A comprehensive people strategy is not comprehensive if it doesn't include a proven retention strategy for holding on to the employees you've worked hard to recruit into your company.
That may sound logical, but many, if not most, small businesses overlook this critical component in their human resources program. In a recent Watson Wyatt survey, more than 50 percent of the responding companies said they didn't have a formal strategy for retaining employees once they had been successfully recruited.
So why is that? I think the answer lies in a misperception about what factors actually drive retention.
Most business owners and managers think retention is based on compensation issues--wage and salary levels, incentives, and golden handcuffs--when in reality the drivers go much deeper into the human psyche to the actions and attitudes that make employees feel successful, secure and appreciated. As a result, a sound retention strategy should focus on and tactically address four key elements--performance, communication, loyalty and competitive advantage.
1. Performance. The benefit of having measurable objectives for employees is fairly obvious to most business owners and managers, but this perception usually stops short of relating performance metrics to employee retention. Study after study confirms that people have a deep desire to feel they're succeeding and that their talents and capabilities are being used in a way that makes a difference to the business. When people sense their actions are fulfilling this desire, they begin to develop a sense of belonging and a feeling that your company is their company.
Human beings are often the happiest when they're in the process of achieving a goal. Clear, achievable objectives that gauge personal, team and company performance provide the feedback employees need to confirm they're making valuable contributions and accomplishing desirable goals.
2. Communication. The second essential element in a retention strategy is communication, specifically a communications process that's structured to inform, emphasize and reaffirm to employees that their workplace contributions are having an impact. Since we're dealing very directly with how employees feel about their performance, the company and their work environment, the question becomes, "How do you know how they feel about these matters?"
Properly done, communication with your staff will provide you with the insights you need in order to know how your employees feel about working for your business. Do you communicate on a frequent basis with your employees? Do you have regular meetings with your people? Is it two-way communication, and do you have a nonthreatening channel for them to offer comments and suggestions? Do you conduct employee surveys to gather opinions on company issues and activities? Are your managers and supervisors good listeners? An effective and sensitive communications plan can provide you with insight on exactly what's driving employee morale and how your staff members feel about your company.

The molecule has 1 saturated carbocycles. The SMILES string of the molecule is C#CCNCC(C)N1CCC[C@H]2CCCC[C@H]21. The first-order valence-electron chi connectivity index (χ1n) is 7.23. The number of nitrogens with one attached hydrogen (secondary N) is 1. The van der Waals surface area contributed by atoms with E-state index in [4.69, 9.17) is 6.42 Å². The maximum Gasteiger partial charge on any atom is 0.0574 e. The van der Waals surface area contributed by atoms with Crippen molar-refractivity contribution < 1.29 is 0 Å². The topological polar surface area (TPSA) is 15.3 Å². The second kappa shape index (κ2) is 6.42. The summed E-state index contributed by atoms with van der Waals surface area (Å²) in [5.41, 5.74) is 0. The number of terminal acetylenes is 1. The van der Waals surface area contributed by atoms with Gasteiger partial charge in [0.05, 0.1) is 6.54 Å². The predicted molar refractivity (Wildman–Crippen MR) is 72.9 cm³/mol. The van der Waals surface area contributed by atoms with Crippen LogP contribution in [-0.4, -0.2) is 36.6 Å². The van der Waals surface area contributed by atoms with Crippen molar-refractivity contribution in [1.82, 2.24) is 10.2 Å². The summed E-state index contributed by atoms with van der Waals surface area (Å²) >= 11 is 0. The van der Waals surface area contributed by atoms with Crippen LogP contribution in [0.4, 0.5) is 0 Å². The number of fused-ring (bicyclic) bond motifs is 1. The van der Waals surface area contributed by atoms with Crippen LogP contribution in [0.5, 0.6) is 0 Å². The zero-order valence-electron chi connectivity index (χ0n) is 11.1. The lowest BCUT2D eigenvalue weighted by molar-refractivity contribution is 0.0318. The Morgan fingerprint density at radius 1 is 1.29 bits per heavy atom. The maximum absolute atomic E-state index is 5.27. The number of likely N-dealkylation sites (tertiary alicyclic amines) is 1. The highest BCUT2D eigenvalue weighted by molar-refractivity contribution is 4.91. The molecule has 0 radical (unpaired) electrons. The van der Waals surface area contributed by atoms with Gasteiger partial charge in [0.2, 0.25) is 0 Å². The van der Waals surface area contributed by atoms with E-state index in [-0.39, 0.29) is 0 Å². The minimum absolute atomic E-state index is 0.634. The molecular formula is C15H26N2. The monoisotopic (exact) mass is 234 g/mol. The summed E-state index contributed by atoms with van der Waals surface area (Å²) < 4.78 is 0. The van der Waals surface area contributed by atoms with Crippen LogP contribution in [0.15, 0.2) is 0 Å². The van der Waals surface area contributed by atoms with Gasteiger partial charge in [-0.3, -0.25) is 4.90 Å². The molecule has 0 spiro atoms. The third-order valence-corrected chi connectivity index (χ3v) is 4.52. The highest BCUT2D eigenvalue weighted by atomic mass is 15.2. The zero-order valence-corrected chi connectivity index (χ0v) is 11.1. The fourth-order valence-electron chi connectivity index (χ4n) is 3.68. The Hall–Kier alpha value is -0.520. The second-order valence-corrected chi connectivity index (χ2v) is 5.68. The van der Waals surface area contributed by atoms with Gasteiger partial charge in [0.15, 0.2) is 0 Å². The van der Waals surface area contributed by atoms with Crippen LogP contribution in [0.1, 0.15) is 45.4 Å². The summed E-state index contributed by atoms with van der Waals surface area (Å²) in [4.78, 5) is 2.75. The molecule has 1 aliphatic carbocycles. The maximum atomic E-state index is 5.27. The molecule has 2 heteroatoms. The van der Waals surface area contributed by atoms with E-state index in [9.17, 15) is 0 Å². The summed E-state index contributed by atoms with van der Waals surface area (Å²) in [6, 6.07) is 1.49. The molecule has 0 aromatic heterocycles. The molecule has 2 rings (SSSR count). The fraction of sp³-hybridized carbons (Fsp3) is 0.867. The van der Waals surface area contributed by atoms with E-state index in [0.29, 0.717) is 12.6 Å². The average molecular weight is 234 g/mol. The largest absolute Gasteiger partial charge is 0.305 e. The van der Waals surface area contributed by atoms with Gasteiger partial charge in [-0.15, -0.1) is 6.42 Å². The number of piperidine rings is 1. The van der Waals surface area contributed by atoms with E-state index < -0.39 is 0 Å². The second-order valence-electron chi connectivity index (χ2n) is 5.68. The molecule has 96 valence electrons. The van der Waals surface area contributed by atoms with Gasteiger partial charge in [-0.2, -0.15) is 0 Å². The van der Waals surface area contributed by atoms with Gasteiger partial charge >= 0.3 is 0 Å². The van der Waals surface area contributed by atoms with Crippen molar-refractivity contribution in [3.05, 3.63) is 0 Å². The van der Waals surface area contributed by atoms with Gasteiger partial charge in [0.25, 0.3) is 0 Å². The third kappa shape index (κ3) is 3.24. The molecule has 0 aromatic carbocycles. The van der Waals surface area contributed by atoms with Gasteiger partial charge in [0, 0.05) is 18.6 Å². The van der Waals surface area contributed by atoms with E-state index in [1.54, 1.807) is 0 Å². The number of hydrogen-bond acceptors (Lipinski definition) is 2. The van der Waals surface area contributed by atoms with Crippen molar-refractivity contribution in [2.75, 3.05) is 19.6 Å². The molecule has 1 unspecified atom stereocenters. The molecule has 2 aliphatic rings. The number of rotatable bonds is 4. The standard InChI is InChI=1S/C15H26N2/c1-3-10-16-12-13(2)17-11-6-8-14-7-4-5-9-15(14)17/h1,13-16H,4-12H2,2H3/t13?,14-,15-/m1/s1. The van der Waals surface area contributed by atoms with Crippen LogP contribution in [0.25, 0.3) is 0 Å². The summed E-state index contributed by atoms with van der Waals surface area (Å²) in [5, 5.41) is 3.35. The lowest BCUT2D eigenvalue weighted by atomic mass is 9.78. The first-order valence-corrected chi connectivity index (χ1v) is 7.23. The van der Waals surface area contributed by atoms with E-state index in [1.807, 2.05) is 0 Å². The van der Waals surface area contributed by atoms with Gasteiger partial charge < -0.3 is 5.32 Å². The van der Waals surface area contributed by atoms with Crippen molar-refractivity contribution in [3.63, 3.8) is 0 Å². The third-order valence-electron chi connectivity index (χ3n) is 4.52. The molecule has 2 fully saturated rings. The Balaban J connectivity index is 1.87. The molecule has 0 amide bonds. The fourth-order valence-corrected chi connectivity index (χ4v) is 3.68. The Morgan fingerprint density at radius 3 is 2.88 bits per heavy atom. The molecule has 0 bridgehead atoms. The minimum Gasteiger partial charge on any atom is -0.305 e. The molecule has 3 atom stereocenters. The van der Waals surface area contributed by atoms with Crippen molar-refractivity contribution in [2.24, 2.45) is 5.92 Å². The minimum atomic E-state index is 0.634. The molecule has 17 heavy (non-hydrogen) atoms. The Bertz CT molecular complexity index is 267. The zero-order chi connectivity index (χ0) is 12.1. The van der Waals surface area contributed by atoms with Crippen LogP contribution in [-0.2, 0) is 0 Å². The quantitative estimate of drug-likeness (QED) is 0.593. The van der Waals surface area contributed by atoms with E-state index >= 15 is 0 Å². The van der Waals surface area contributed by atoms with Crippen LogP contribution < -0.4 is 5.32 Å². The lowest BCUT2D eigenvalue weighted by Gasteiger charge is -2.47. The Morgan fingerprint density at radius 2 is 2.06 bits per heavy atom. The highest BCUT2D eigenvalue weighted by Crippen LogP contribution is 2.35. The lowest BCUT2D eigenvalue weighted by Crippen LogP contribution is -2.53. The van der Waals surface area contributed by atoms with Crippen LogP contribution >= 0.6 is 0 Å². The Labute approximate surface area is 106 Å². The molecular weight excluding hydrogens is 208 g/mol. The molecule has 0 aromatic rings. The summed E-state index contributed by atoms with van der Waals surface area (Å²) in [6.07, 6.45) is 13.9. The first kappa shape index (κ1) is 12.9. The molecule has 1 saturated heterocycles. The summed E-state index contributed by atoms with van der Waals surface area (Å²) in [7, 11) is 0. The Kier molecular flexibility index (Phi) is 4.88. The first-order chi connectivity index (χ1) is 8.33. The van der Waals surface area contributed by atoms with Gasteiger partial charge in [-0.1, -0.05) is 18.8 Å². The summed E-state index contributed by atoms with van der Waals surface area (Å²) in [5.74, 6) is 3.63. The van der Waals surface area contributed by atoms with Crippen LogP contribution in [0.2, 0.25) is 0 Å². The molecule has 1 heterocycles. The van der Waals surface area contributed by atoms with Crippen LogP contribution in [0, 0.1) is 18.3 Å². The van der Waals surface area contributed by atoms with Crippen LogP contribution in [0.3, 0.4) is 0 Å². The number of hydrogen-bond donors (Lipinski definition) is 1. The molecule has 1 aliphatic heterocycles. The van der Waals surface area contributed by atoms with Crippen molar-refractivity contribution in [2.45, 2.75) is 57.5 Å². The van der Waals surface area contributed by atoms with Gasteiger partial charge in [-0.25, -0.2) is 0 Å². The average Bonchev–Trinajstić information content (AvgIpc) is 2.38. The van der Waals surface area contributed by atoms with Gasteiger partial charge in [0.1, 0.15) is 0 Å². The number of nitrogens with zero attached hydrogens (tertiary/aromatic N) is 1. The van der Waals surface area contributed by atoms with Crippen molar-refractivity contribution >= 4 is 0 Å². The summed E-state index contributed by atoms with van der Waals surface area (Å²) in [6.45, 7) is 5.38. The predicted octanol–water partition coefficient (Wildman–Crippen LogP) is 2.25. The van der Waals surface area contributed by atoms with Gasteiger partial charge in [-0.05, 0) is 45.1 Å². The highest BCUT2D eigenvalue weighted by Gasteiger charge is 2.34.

3. Loyalty. The third element in a successful employee retention strategy is employee loyalty. True loyalty is not an enforced requirement but an earned response to the trust, respect and commitment shown to the individuals in your company. When you demonstrate loyalty to your employees, they'll reciprocate with commitment and loyalty to your business. Remember that people don't begin their employment with you as loyal employees, but will develop loyalty over time as they're trusted, respected and appreciated by you.
So how are you going to demonstrate your commitment to them? How loyal are you to your employees? Are you more concerned about their success or their contributions to your company's success? In actuality, these two considerations are not mutually exclusive but are both essential and should work together.
4. Competitive advantage. The fourth and final element in your strategy to retain employees has to do with your competitive advantage. While that may seem odd at first, think about it: People want to work for a winner. What sets your company apart from your competition? How are you--and as a result, your employees--making a difference in your industry, in your community, and for your customers? Take the time to identify and inform your clients and your employees about your unique competitive advantage. If your product is similar to others in the marketplace, your service can be what distinguishes you (and probably should in any case). People want to be with a winner...and that includes employees.
Together, these four elements can provide you with a retention strategy capable of producing amazing results. You may even have some of them already in place, such as performance metrics and a communications process. The key is to make sure you've integrated all four elements into a strategy for retaining employees that's grounded in a genuine commitment to serving your customers and employees well over the long haul.